Sun or shade. A nearly evergreen small tree with glowing lime-green foliage. The name is a Spanish reference to charcoal, for the dark greyish-black bark and reddish twigs. Flowers and fruits appear year-round.
Bluewood is common and thicket-forming in native understory, providing the sort of dense cover that provides great habitat and nesting opportunities for urban wildlife. It is often removed by builders and subjected to endless brush sculpture, but with minimal training in a sunny setting, it forms a distinctive small ornamental.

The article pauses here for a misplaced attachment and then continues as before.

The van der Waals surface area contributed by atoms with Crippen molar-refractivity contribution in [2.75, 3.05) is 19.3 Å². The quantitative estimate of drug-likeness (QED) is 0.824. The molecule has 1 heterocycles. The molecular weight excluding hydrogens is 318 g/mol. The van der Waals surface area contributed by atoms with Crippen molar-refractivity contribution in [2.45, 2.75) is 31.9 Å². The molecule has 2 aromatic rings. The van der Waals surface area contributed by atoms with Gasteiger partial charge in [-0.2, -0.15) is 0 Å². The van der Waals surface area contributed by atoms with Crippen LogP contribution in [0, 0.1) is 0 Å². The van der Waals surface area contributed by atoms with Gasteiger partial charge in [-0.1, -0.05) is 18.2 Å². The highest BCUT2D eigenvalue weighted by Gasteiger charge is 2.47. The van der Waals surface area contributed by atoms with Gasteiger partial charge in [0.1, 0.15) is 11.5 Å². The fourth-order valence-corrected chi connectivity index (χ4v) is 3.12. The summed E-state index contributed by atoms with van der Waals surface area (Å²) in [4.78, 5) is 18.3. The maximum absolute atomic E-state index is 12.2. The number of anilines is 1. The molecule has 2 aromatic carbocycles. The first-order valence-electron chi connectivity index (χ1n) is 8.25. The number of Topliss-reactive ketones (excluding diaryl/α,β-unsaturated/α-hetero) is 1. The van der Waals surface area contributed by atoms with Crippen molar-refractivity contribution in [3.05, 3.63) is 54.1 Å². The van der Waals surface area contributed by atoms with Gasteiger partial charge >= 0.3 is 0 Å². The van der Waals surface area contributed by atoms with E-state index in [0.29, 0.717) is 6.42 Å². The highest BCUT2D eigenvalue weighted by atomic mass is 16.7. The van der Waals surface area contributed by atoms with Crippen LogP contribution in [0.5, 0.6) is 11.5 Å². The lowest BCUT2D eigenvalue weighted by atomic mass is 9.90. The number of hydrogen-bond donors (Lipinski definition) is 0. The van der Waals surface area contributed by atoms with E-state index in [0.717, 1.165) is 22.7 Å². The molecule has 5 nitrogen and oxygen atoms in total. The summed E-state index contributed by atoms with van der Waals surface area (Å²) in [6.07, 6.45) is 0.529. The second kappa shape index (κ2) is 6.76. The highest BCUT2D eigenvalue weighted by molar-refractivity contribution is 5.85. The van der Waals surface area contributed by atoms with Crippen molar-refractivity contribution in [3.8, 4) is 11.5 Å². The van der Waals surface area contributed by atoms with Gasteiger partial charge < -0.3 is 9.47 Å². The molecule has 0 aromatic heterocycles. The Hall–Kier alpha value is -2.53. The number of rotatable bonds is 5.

Stiff thorns require careful handling. To prune, focus on minimizing dead, damaged, or rubbing branches. Cuts should only be made at a bud or branch; as with any tree, remove no more than 25% of the total canopy during any five-year cycle. To maintain a healthy specimen, leave the upper 2/3 of the tree’s height uncut, and never remove more than the lowest third of the tree in a single pruning period — for example, on a 12-foot tree, stick to the lowest 4 feet.